Reforming 401(k)s The Right Way
June 13, 2002
The post-Enron drive to reform pension laws has stalled in Congress over what regulations to impose on employers. Most of the reform plans run the risk of making 401(k)s too costly and burdensome for companies, especially small employers. Some companies may drop employee retirement savings plans altogether.
There is a better way.
A Watson Wyatt consulting firm survey covering the period 1990 to 1995 found traditional pension plans (defined benefit plans) averaged an annual return 1.9 percentage points higher than employee-directed 401(k) plans. The 401(k) plans performed poorly because unsophisticated investors make one or both of two poor decisions:
- They invest in what they know -- thus 30 percent of 401(k) plan assets are invested in company stock.
- They invest in what is safe -- almost two-thirds of funds invested by employees in the lowest-income quintile are in money market or bond funds, or both.
When employees don't choose an investment alternative, employers typically default them into money market funds to protect themselves from tort liability. The accounts can never decrease in value -- but they pay too low a rate of return for retirement investing. To address this problem, the NCPA proposes giving employers liability protection if they do the right thing:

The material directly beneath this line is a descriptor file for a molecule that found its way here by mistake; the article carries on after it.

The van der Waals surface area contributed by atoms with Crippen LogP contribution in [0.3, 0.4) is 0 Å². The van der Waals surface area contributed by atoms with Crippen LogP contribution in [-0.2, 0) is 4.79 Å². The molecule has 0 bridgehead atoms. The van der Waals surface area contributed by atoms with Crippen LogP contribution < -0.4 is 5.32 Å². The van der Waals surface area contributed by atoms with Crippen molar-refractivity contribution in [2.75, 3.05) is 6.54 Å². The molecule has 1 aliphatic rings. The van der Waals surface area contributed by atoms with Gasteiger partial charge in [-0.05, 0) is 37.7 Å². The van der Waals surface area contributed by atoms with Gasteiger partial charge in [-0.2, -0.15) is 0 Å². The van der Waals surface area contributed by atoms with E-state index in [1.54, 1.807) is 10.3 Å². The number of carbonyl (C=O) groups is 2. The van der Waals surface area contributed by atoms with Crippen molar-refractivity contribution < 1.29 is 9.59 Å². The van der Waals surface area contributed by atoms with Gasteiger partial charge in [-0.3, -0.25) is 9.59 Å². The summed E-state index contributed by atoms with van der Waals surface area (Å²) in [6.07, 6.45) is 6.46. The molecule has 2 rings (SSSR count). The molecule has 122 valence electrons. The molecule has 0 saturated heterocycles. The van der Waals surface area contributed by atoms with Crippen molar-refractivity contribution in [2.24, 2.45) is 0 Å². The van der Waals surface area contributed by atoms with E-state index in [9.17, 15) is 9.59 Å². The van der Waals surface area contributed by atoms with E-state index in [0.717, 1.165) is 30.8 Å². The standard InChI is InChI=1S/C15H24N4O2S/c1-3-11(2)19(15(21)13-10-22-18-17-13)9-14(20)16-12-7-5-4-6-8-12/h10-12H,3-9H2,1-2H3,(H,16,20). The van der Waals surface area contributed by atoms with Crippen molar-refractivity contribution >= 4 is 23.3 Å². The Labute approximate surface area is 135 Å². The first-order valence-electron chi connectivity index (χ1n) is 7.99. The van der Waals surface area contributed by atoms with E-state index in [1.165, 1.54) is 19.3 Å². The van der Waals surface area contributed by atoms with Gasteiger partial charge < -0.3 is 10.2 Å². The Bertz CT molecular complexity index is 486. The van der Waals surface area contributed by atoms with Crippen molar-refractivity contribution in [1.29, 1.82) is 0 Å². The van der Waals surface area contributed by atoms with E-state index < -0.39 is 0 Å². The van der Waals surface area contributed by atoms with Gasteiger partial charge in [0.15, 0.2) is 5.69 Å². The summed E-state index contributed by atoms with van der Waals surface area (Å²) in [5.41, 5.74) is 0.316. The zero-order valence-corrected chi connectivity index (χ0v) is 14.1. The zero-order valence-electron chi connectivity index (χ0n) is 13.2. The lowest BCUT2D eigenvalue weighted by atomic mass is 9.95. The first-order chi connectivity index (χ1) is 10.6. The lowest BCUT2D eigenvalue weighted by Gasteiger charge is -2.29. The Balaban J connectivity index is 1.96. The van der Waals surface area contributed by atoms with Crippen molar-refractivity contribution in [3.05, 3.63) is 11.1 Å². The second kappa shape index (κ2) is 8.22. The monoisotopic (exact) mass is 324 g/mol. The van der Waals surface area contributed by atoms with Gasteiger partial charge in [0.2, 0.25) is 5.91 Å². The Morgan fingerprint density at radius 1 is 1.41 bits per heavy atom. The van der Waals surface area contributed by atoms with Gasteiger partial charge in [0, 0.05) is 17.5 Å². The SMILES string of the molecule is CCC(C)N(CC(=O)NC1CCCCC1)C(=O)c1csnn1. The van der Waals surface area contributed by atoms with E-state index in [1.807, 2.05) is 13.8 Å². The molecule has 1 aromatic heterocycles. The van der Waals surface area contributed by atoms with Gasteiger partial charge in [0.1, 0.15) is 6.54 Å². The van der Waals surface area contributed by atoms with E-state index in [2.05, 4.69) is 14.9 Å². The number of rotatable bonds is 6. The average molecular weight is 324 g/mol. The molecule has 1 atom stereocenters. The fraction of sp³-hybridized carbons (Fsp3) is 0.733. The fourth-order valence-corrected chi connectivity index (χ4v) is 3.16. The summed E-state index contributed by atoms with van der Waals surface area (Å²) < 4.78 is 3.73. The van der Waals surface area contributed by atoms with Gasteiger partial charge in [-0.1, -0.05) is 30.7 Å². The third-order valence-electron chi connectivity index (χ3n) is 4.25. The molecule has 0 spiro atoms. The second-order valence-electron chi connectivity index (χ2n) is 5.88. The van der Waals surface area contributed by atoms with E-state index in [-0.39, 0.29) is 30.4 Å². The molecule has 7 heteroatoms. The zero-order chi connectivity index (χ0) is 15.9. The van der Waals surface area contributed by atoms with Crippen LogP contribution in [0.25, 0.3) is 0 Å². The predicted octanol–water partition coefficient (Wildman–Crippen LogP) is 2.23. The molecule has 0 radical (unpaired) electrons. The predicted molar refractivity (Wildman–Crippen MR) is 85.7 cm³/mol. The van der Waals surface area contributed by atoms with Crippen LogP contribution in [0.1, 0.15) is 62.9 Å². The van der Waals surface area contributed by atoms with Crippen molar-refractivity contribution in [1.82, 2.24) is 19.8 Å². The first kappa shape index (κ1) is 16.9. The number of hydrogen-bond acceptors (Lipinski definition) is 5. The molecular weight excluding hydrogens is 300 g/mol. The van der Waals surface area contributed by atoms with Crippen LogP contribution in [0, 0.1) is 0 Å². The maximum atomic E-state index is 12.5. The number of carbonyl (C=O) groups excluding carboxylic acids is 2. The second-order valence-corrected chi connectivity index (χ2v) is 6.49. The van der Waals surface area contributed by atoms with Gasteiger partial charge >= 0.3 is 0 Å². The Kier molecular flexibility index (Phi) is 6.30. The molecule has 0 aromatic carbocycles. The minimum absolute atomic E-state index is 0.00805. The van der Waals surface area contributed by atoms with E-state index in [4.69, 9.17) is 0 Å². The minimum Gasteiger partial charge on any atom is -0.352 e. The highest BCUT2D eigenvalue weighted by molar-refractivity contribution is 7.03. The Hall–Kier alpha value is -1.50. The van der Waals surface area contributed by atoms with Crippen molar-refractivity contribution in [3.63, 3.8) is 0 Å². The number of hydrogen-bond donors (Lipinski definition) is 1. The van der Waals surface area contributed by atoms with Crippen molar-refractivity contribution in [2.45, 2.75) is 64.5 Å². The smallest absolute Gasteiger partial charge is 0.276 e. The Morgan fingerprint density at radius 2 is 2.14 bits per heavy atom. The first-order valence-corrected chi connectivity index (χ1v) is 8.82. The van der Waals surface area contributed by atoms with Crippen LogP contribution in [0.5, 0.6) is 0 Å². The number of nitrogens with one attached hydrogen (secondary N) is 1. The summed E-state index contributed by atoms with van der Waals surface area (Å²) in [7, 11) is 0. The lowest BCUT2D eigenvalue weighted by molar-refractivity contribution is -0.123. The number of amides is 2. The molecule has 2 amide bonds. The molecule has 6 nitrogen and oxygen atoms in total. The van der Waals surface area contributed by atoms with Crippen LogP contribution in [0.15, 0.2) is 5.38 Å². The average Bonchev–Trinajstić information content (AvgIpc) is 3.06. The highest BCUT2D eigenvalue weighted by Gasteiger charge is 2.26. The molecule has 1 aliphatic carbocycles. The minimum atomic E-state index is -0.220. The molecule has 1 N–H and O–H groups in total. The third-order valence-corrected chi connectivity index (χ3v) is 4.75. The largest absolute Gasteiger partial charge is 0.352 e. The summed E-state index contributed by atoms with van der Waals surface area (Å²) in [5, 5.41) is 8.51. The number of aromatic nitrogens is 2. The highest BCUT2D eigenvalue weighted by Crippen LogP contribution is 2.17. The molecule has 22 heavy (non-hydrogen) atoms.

- Employers would actively encourage their employees to invest in diversified portfolios that broadly reflect the market as a whole.
- Employees who do not exercise a choice would be defaulted into diversified portfolios unless employees specifically opt out.
- Since the plan is purely voluntary, no employer would have to adopt it. The employer would be exempt from lawsuits.
By shielding companies that help their employees invest prudently, this would encourage employers to help their employees without burdensome new regulations.
Source: Matt Moore, policy analyst, National Center for Policy Analysis, June 13, 2002.
For NCPA "Reinventing Retirement" study
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